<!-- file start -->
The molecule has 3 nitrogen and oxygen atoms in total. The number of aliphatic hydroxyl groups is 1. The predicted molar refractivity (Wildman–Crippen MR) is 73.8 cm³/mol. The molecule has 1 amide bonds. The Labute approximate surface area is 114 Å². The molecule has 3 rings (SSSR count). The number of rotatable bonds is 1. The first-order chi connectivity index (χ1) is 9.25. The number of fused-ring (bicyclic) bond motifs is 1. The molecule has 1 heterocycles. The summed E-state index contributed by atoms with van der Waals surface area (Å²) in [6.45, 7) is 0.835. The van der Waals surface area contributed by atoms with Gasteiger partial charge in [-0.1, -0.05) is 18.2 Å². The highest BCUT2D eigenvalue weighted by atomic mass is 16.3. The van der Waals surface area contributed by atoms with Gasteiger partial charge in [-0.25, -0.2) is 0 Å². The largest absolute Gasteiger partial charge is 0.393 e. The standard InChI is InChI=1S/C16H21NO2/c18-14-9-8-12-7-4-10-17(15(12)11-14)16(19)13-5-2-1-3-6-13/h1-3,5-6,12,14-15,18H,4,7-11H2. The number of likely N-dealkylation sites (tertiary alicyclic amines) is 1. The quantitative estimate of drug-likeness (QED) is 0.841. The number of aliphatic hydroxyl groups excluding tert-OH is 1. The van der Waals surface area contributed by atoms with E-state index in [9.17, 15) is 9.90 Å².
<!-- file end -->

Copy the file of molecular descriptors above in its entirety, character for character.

The molecule has 3 nitrogen and oxygen atoms in total. The number of aliphatic hydroxyl groups is 1. The predicted molar refractivity (Wildman–Crippen MR) is 73.8 cm³/mol. The molecule has 1 amide bonds. The Labute approximate surface area is 114 Å². The molecule has 3 rings (SSSR count). The number of rotatable bonds is 1. The first-order chi connectivity index (χ1) is 9.25. The number of fused-ring (bicyclic) bond motifs is 1. The molecule has 1 heterocycles. The summed E-state index contributed by atoms with van der Waals surface area (Å²) in [6.45, 7) is 0.835. The van der Waals surface area contributed by atoms with Gasteiger partial charge in [-0.1, -0.05) is 18.2 Å². The highest BCUT2D eigenvalue weighted by atomic mass is 16.3. The van der Waals surface area contributed by atoms with Gasteiger partial charge in [-0.25, -0.2) is 0 Å². The largest absolute Gasteiger partial charge is 0.393 e. The standard InChI is InChI=1S/C16H21NO2/c18-14-9-8-12-7-4-10-17(15(12)11-14)16(19)13-5-2-1-3-6-13/h1-3,5-6,12,14-15,18H,4,7-11H2. The number of likely N-dealkylation sites (tertiary alicyclic amines) is 1. The quantitative estimate of drug-likeness (QED) is 0.841. The number of aliphatic hydroxyl groups excluding tert-OH is 1. The van der Waals surface area contributed by atoms with E-state index in [9.17, 15) is 9.90 Å².